In the industrial field, too, the possibility of having available a plurality of wavelengths enables ablation, fusion, welding, marking and heat treatment of widely-varying materials. In order to obtain the desired result, substantially every type of material requires an appropriate wavelength, i.e. for the correct interaction of the laser radiation with the target material. The working process also strongly depends on the power characteristics, energy density and radiation time. The final result is thus linked to the above- mentioned characteristics.

There exist today a wide range of power laser beams, but in all cases, each device generates a single determined wavelength. Tunable or multi- frequency lasers are available, i.e. lasers able to produce a simultaneous emission of various wavelengths, but these systems are extremely complex, produce low-to-medium level power and for this reason are usually dedicated to scientific research. Since a laser device is able to emit a luminous radiation in order to perform various treatments or operations, it is necessary to avail of several laser apparatus with different ideal wavelengths. Alternatively there exist very complexe apparatus which are massive and high-cost, which integrate two or more laser sources. A recent introduction in the medical field has been an apparatus which uses a crystal laser source, excited by means of a lamp, which in turn excites a remote laser source, also a crystal, for obtaining several wavelengths (Patent WO 2008/042854 Al).

Crystal laser devices normally comprise a discharge lamp for exciting crystals. Laser devices of this type are always complicated and massive because of their intrinsic nature and low efficiency (maximum 5%). They generally require liquid cooling systems and expensive and frequent maintenance (for example replacement of the discharge lamps, cooling fluid, filters etc). Further, they exhibit poor laser beam optical characteristics (TEM and M2) , especially at high power. A valid and innovative alternative for the generation of laser radiation with different wavelengths is one which uses semiconductor laser devices. The semiconductor laser (laser diode) is at present the best device with respect to all the other laser types, in terms of efficiency (60%), duration, reliability and compactness. It can be used directly or for solid-state (crystal) and optic fibre laser excitation. A disadvantage is that the semiconductor laser exhibits a high optical divergence, which limits its use and increases the complexity and cost of commercial devices.

Over recent years the excitation of crystal laser systems by laser diodes, also known as DPSSL (Diode Pumped Solid State Laser), have undergone huge development. Today laser sources of this type with power potential in the order of kW are available.

The possibility of using laser diodes to optically excite different doped crystals with different elements means that various wavelengths can be obtained, which are intrinsic characteristics of the crystal.

For example, Nd-doped crystals (Neodymium) exhibit some spectral absorption lines in the near infrared range (NIR), such as 808 and 880 nm.

The possibility of providing laser diodes generating this wavelength enables the use thereof as optical excitation sources. The high efficiency of diodes (60%) and the low total losses due to the excitation process (about 30-50%) enable very compact, even air-cooled units to be made available.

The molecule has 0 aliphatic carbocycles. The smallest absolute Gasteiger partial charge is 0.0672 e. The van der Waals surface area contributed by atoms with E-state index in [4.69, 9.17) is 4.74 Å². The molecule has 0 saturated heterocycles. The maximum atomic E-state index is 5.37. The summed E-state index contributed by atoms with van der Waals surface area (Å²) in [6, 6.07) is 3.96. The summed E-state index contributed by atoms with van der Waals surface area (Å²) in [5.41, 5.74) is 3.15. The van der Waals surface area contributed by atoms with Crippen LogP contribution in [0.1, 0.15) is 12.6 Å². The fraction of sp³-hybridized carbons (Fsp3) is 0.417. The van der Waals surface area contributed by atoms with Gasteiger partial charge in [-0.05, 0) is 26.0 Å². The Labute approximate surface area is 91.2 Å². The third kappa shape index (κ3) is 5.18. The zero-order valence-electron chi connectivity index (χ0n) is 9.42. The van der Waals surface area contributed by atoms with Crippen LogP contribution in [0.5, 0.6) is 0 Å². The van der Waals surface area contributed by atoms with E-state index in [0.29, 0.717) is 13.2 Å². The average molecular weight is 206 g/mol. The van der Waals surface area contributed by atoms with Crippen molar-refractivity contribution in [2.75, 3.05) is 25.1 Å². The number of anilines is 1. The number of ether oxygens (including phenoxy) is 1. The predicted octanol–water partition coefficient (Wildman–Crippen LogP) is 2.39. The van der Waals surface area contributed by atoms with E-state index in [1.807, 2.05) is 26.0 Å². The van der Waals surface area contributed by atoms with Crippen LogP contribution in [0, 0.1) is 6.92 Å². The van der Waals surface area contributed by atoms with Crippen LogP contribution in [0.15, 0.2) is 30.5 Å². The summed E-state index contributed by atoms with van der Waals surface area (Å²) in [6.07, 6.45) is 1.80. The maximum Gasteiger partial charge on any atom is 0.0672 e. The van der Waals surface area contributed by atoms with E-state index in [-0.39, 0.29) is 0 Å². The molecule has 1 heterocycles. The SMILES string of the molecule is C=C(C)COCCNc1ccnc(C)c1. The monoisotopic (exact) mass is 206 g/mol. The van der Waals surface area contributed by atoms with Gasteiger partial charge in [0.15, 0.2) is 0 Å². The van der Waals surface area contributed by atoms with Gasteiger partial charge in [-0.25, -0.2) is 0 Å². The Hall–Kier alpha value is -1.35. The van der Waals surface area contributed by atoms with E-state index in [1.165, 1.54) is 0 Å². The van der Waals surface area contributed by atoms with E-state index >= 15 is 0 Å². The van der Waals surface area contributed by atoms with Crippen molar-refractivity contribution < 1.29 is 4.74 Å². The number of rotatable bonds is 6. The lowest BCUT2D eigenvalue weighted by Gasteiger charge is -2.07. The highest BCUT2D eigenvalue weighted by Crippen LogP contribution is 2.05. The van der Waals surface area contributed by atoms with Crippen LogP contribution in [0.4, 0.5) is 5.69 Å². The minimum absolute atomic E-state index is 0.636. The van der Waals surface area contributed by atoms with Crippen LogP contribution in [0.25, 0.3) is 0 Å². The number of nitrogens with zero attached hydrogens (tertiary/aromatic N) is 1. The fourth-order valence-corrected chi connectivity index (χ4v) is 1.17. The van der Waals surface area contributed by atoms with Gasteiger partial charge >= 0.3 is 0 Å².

There also exists the possibility of using special crystals having a wide emission band (e.g. Titanium: sapphire), which can be made to oscillate on a determined frequency within the possible emission band.

Further, other frequencies can be generated using the principle of the

Raman spectral shift.

Thus SPSSL sources can be made which generate different wavelengths.:

1053, 1064, 1330 1440 nm for Nd: YAG5Nd: YAP5Nd: YLF and Nd:YVO4, Nd:Cr:GSGG;

1030 nm for Yb: YAG;

2.0-2.1 μm for Ho:YAG;

1.7-2.2 μm (tunable) for Tm: YAG5Tm: YAP5TM: YLF; 1.54 μm for EπGlass;

2.71-2.94 μm for Er: YAG, Er:YALO3,Er:YLF and EnCr: YSGG. The further use of additional crystals known as "non-linear" internally of the crystal laser source enables generation of double, triple, quadruple, quintuple frequencies, and intermediate radiations for adding or subtracting frequencies. By way of example, KTP and LBO crystals are used for duplicating the fundamental frequency of Nd:YAG, Nd:YAP, Nd:YLF and Nd:YVO4, obtaining laser emissions in the visible field, 532 mm, and crystals BBO and LBO for generating frequencies in the ultraviolet field, at 335 nm and 266 nm.

With a succession of crystals a laser system can be devised which generates a determined wavelength, with functioning modes that can be both continuous and pulsed. Further, crystals can be inserted in the optic cavity which function as saturable absorbers, both active and passive, or other acoustic or electro- optic devices. These devices enable pulse-type laser emission, exploiting the principle of a brusque change in the quality coefficient (Q) of the optic cavity. This characteristic generates the emission of optic pulses, known as Q-switched pulses, usually having very high peaks (MW) and pulse times comprised between hundreds of ps and tens of ns.

Some saturable absorbers are Cr4+:YAG, V:YAG and KD*P, which are passive, and others are Quartz and LiNbO3 for active devices of the acoustic-optic type. Crystals such as ADA, ADP, CDA, KDA, RDP are used for Q-switches of the electro-optic type. At present small and medium laser sources are available on the market, and have good optic properties.